In New York, an aggressive opt-out movement—wherein about 60 percent of third- through eighth-graders skipped high-stakes tests—has forced many districts to rethink their assessment methods.
Hauppauge Public Schools on Long Island set out to become “self-sufficient” on testing through the use of adaptive learning software and 20-minute, in-class assessments given on iPads and other devices, says Donald B. Murphy, the district’s assistant superintendent for curriculum, instruction and technology.
It saves instructional time because teachers don’t have to line up students and walk them to the testing lab, Murphy says.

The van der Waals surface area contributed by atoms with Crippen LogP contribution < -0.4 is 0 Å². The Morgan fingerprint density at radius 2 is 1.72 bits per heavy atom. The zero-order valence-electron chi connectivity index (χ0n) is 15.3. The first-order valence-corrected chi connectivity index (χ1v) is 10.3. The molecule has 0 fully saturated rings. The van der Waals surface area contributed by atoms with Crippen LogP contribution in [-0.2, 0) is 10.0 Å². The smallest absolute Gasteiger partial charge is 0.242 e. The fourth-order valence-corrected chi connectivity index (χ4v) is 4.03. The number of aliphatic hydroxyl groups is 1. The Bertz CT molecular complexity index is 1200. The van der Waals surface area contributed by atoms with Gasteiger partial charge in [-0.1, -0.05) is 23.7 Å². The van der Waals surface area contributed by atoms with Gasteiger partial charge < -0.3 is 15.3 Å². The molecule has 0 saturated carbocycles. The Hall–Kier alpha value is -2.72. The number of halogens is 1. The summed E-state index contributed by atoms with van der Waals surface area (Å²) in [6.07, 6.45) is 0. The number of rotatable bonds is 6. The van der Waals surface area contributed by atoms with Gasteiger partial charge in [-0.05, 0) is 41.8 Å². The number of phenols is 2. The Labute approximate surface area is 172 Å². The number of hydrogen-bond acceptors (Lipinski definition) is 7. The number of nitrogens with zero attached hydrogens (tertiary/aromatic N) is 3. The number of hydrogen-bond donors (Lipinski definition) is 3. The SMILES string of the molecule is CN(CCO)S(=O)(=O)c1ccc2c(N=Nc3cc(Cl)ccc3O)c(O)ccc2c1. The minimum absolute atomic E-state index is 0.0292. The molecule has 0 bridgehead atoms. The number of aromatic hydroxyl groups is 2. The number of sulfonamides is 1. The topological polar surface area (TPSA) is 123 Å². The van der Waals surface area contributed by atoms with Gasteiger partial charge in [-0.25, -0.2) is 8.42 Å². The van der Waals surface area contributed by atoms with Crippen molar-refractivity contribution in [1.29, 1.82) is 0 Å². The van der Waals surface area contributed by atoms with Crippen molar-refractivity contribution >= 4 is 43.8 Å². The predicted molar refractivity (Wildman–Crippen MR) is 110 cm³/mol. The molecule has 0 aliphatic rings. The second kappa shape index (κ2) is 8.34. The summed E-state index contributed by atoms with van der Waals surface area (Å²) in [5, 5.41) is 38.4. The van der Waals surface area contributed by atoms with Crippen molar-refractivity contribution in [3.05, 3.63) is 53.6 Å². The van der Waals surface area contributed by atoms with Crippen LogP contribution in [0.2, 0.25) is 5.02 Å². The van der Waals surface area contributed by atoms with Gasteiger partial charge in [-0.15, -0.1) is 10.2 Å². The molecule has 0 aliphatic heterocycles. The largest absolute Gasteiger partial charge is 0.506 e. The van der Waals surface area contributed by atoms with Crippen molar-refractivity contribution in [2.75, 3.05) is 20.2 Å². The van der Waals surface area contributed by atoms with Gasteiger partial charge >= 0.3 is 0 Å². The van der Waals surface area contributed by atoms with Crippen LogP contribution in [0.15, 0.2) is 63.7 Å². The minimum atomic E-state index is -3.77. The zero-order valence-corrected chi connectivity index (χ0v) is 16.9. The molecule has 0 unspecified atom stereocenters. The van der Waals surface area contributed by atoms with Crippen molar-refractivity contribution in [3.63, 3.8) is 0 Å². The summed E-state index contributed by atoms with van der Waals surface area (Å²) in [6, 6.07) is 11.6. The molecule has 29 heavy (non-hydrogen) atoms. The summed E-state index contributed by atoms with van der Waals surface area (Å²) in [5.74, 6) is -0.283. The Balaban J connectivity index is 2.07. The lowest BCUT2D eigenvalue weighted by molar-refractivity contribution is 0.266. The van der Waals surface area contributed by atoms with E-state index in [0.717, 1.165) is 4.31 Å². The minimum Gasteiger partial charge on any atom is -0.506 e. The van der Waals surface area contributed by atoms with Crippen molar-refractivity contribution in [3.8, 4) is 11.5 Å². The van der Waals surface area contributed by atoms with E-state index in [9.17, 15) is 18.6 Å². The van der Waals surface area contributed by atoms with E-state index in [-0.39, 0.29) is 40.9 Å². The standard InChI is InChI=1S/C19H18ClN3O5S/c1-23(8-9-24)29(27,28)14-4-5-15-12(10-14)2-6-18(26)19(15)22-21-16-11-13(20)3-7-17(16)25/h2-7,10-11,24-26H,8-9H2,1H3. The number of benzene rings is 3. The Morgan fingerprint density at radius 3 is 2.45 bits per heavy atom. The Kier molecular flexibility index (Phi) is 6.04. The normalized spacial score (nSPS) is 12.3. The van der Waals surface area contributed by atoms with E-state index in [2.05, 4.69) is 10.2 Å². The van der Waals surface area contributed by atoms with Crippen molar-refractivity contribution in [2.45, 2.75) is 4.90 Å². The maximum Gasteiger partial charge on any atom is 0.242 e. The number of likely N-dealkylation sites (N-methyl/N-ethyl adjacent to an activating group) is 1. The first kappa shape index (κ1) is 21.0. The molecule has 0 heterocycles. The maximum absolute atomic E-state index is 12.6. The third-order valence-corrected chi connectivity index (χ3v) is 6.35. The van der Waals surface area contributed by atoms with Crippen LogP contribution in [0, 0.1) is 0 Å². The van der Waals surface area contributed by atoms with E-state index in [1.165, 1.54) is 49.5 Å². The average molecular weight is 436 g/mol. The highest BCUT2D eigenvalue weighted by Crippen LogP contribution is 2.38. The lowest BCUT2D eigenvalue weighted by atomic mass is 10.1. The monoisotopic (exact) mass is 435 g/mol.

Link to main story: K12 makes assessment shifts
“The goal is that assessment becomes embedded in the instructional process to such a degree that it’s seamless,” Murphy says. “It serves students better because it’s not done in a separate testing location–it’s done in class and done quickly.”